|Posted:||December 21, 2020 05:45 PM|
|From:||Senator Judy Ward and Sen. Maria Collett|
|To:||All Senate members|
|Subject:||Child Protective Services Law Revisions|
|We plan to introduce legislation that would revise the Child Protective Services Law (CPSL) based on Commonwealth Court case law, experienced deficiencies and other issues. These changes were identified by DHS’ Office of Children, Youth and Families (OCYF) as a priority to better protect children. The measure would amend the CPSL in the following ways:
1) Remove Child Protective Service & General Protective Service Expungement Timeframes. Currently, county children and youth agencies do not have to expunge information, but the state does. Not expunging unfounded or unsubstantiated reports will allow for a more comprehensive understanding of a child and/or family’s prior child welfare involvement, and to improve and inform the quality and consistency of protective services, particularly families who are transient between counties and/or states.
2) Amend the definition of “child abuse”. The current definition of “child abuse” includes bringing a child to where methamphetamine is being cooked, but does not include actually cooking meth in front of a child. The Bureau of Hearings and Appeals (BHA) has interpreted this language to limit only indicating the person who physically transported the child to the location of the meth lab and does not allow for the indication of the person who is cooking meth or running the lab.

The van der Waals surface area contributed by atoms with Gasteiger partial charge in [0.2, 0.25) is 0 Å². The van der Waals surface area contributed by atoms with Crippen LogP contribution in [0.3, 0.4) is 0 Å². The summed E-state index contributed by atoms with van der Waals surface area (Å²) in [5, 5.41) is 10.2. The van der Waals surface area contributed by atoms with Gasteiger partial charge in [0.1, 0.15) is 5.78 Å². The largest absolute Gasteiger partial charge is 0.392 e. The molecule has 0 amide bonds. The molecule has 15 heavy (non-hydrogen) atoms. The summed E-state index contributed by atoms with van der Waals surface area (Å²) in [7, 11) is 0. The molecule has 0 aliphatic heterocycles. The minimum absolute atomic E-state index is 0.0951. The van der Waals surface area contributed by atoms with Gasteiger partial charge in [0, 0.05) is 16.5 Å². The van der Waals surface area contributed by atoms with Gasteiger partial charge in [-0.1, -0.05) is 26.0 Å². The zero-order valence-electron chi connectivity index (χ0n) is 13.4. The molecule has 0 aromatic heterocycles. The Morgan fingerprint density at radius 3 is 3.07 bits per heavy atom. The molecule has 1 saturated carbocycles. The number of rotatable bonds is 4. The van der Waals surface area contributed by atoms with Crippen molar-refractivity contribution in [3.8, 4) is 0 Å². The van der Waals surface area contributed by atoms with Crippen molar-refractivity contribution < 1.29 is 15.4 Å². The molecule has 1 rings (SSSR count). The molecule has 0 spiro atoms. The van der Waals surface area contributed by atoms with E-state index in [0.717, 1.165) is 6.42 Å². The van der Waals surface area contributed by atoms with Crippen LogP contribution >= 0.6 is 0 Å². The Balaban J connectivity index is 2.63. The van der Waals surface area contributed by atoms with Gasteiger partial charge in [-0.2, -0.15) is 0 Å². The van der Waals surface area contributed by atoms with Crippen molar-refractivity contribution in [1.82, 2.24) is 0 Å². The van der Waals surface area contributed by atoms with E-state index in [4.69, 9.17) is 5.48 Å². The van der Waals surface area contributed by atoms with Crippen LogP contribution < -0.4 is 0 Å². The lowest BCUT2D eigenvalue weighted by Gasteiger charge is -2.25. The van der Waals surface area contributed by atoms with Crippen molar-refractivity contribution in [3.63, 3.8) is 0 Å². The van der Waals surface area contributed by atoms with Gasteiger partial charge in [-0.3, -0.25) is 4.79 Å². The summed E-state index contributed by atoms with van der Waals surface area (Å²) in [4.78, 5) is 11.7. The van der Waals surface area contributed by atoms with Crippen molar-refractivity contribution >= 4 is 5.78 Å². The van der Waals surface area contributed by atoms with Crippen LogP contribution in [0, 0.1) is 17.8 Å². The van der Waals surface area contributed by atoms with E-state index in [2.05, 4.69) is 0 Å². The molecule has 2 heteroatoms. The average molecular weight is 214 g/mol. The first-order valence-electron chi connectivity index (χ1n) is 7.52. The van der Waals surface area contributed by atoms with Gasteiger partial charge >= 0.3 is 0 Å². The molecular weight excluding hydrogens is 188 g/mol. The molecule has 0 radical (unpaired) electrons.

3) Clarify what happens with reports that are founded after entry into ARD. The 2014 amendments to the CPSL included a change in the definition of “founded report” and now includes “an acceptance into an accelerated rehabilitative disposition (ARD) program and the reason for the acceptance involves the same factual circumstances involved in the allegation of child abuse.” The law is unclear, however, as to what happens to a report founded on ARD after ARD is successfully completed. This revision clarifies that after successful completion of ARD, the founded report should be changed to an indicated report and the perpetrator can appeal the indicated decision to the BHA.
4) Streamline the fatality/near fatality review process. The OCYF worked with stakeholders on a number of ways to improve and streamline the fatality/near fatality review process. The proposal would include changes such as revising the review process timeframe and creating the option of regionalized child abuse fatality and near fatality review teams for those counties who have infrequent reviews to enhance the team’s expertise on review team processes and requirements.
5) Share information under the Notification Protocol update. The Notification Protocol Bulletin for Formal Licensing Actions and Incidents has raised issues with the lack of information about child residential facilities, foster and pre-adoptive home and Youth Development Centers and Youth Forestry Camps that can be shared with dependency and delinquency judges and county agencies due to confidentiality provisions in the CPSL. Spelling out which information can be shared would help these entities that are charged with placing children.
6) Court order for drug testing. The PA Supreme Court in D.R., 45 WAP 2019 held, in part, that the CPSL does not provide authority to compel an involuntary urine sample during the course of a child abuse investigation. Requesting such tests is routine for some counties and amending the CPSL would provide the authority to do so that the court found to be lacking. The bill provides that if there is evidence that substance use may be a contributing factor causing the alleged abuse or neglect in an investigation, the county agency may seek a court order to compel appropriate drug/alcohol testing.
Please join us in cosponsoring this important piece of legislation.
Introduced as SB871